The “righteousness of God” is “lavish mercy,” according to the Reformed commentator, Johannes Oecolampadius (on Romans 3:22). This mercy “rests on the promises” God made. They are of “salvation through the Son, rather than through our own works, it is rightly called his ‘righteousness’” (162). This salvation is received by faith; this is not “bare faith such as sometimes exists without trust, for it is only trust that lays hold of God’s righteousness and mercy” (162). This is the necessary way of salvation given that “all have sinned and fall short of the glory of God” (Romans 3:23). This “glory of God” is what humans have lost by transgression into sin. It is “the integrity, holiness, and perfection that God was to possess in humanity as the royalty above all creatures, formed in the image and glory of God. But all are destitute of, or lack this glory,” wrote Heinrich Bullinger (165). 

The only hope of salvation, according to God’s promises is through Jesus Christ. Jesus was delivered up in his death “that he might meet death on our behalf, even while we were still ungodly,” said Bucer (on Romans 5:1; 264). Christ’s righteousness “is imputed to believers so that they appear righteous in God’s sight,” wrote the Lutheran Niels Hemmingsen (on Romans 5:12; 291). “Faith toward Christ, when the gospel is believed, causes us to be fully convinced that we are so loved by both the Father and the Son that, now that our sins are forgiven, there is no evil that will not be turned away, nor anything good that will not be provided for us” (Bucer, on Romans 5:1; 264).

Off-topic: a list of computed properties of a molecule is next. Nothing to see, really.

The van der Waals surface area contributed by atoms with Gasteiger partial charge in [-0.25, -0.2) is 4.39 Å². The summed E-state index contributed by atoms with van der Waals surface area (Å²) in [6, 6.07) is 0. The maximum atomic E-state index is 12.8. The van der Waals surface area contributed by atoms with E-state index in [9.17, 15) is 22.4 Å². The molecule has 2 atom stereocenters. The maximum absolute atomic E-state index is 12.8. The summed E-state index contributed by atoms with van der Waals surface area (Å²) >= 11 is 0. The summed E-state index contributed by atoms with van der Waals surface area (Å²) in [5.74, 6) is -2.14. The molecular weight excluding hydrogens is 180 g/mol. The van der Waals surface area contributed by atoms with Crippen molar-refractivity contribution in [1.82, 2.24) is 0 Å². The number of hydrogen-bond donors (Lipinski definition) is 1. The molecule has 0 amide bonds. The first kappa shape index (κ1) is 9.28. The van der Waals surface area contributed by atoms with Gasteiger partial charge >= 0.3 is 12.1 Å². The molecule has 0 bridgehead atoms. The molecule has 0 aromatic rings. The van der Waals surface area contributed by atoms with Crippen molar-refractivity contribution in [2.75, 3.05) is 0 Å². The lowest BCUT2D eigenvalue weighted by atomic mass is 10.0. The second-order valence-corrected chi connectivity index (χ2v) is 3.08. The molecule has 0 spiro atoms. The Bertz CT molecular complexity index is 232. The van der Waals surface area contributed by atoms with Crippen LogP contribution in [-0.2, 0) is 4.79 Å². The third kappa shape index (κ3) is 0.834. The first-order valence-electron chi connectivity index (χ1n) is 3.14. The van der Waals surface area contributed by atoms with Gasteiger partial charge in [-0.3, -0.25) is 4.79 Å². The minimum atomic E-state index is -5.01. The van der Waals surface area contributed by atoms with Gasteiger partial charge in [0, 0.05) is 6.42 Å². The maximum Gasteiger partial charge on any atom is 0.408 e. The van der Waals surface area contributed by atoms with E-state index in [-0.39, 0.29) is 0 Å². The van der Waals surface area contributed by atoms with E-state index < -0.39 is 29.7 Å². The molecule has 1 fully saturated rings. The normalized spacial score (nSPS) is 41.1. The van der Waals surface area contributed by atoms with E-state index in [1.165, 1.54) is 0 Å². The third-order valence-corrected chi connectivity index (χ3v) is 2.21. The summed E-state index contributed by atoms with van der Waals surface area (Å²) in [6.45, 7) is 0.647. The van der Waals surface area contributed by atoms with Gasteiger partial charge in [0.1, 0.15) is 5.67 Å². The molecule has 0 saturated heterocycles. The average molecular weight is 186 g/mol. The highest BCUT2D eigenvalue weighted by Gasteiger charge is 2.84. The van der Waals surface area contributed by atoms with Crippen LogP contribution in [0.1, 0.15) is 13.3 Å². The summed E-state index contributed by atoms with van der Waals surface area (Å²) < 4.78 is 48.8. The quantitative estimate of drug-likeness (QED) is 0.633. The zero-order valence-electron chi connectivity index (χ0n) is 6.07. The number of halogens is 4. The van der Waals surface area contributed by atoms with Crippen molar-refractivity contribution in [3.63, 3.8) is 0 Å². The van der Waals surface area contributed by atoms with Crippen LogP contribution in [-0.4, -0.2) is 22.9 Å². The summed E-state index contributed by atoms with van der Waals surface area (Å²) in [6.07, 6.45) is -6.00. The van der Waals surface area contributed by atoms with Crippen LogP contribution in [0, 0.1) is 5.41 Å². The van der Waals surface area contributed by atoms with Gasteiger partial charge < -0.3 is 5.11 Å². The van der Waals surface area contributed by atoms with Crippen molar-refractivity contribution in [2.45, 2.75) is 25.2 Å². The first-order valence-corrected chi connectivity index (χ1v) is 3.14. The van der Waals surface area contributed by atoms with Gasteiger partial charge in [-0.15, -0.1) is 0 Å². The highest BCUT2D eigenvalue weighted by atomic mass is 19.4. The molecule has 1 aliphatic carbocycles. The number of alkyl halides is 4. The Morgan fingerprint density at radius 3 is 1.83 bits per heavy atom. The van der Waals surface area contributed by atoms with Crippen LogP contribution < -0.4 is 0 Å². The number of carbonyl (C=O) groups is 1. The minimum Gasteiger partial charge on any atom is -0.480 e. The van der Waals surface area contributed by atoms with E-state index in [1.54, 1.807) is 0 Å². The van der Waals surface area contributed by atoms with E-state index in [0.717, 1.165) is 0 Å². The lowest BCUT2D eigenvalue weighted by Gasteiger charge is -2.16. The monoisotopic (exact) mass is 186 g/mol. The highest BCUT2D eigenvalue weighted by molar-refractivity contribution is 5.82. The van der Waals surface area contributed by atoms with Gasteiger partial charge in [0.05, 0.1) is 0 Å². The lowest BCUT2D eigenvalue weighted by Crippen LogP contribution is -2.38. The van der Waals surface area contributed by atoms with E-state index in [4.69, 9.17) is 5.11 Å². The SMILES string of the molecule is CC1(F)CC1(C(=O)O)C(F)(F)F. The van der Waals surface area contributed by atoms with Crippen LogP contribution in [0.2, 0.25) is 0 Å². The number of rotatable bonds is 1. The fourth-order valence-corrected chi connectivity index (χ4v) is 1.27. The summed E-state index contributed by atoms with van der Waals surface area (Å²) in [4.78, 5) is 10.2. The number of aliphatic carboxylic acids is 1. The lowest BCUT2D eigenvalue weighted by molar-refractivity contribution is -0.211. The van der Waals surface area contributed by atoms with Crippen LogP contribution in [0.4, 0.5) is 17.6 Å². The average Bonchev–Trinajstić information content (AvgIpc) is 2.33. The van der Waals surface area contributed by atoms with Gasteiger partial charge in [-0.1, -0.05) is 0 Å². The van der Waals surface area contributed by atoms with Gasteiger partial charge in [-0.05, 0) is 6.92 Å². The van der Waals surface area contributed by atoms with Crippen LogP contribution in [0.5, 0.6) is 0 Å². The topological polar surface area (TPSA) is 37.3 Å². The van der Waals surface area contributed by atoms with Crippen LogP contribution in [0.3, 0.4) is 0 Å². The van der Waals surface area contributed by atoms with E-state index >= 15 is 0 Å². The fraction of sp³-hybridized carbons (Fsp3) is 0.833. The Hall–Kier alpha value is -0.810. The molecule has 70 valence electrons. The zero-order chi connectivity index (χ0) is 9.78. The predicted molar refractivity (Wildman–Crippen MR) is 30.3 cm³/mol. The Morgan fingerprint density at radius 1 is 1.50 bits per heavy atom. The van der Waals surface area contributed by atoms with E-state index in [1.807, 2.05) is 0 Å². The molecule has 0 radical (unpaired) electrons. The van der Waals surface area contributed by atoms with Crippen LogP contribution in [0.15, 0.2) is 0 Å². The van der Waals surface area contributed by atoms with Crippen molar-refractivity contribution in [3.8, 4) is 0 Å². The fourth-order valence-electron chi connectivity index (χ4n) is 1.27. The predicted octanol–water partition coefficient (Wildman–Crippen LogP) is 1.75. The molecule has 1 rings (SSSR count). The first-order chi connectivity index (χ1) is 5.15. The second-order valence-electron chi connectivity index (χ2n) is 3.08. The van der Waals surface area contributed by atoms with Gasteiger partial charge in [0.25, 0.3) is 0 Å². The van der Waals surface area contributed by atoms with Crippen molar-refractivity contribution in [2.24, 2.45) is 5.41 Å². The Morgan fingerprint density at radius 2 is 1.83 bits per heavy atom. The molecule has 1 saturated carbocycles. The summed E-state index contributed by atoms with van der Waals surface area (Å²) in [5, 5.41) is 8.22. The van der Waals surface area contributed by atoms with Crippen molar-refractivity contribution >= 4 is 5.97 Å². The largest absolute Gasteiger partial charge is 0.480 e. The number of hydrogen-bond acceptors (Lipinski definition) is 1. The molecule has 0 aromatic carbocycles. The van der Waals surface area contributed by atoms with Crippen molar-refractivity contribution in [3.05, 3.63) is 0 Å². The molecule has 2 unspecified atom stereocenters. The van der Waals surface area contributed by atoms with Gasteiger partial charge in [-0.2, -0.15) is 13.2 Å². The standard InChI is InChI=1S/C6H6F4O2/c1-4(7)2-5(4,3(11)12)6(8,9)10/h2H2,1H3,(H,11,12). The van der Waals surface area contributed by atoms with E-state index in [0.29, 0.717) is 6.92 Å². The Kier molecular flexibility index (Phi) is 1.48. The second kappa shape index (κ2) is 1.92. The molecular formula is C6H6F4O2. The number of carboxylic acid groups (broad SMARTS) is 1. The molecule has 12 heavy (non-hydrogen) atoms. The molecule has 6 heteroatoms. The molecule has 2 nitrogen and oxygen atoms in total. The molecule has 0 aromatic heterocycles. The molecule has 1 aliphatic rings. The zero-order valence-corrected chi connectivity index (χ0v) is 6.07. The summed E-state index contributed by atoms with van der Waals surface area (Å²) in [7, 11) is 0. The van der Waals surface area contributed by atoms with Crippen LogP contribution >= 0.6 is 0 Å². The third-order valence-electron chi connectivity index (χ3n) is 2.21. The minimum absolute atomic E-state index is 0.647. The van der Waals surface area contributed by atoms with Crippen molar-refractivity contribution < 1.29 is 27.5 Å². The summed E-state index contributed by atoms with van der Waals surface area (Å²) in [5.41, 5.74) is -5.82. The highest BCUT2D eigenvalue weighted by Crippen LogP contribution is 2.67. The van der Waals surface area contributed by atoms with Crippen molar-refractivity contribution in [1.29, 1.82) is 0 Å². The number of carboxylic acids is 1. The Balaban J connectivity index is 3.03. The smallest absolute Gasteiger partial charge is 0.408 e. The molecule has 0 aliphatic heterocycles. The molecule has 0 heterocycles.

In this, believers are set free from “the law of sin and death” (Romans 8:2). Lutheran Christoph Corner said “the righteousness of the law is fulfilled in us through the offering of Christ’s sacrifice” (on Romans 8:3; 421), and Bullinger wrote: “[t]he law of the Spirit of life, through Christ, has freed us from sin and death” (416). Now, by faith, believers are “engrafted into Christ” (Vermigli; 417). They now “walk not according to the flesh but according to the Spirit” (Romans 8:4). “They are not saved by so doing; rather, they are led by the Spirit of God because they are saved by the grace of Christ” (on Romans 8:4; Musculus; 424). 

The Christian life is marked by the Holy Spirit within its believers, and obedience to the Spirit’s leading. Vermigli wrote: “[a]s many of us as belong to Christ ought to measure ourselves by this proper and certain rule: that we perpetually consider how much we have advanced in obedience to the Spirit” (on Romans 8:9; 432). For Zwingli, “man or woman can live by nothing external, but only by the Spirit” (on Romans 8:10; 433). 

This splendidly rich volume concludes with words of Philip Melanchthon, on Romans 8:39, about what he calls “this proper and chief voice of the Gospel”: “God loves us so much he certainly will not cast us away, even though we are weak and are troubled by every kind of affliction … do not let the greatness of the afflictions break you, but in all terrors look upon this comfort, that God certainly loves you” (506).

About the Reviewer(s): 

Donald K. McKim is an Independent Scholar.

Date of Review: 
July 15, 2019
About the Author(s)/Editor(s)/Translator(s): 

Gwenfair Walters Adams is Associate Professor of Church History at Gordon-Conwell Theological Seminary.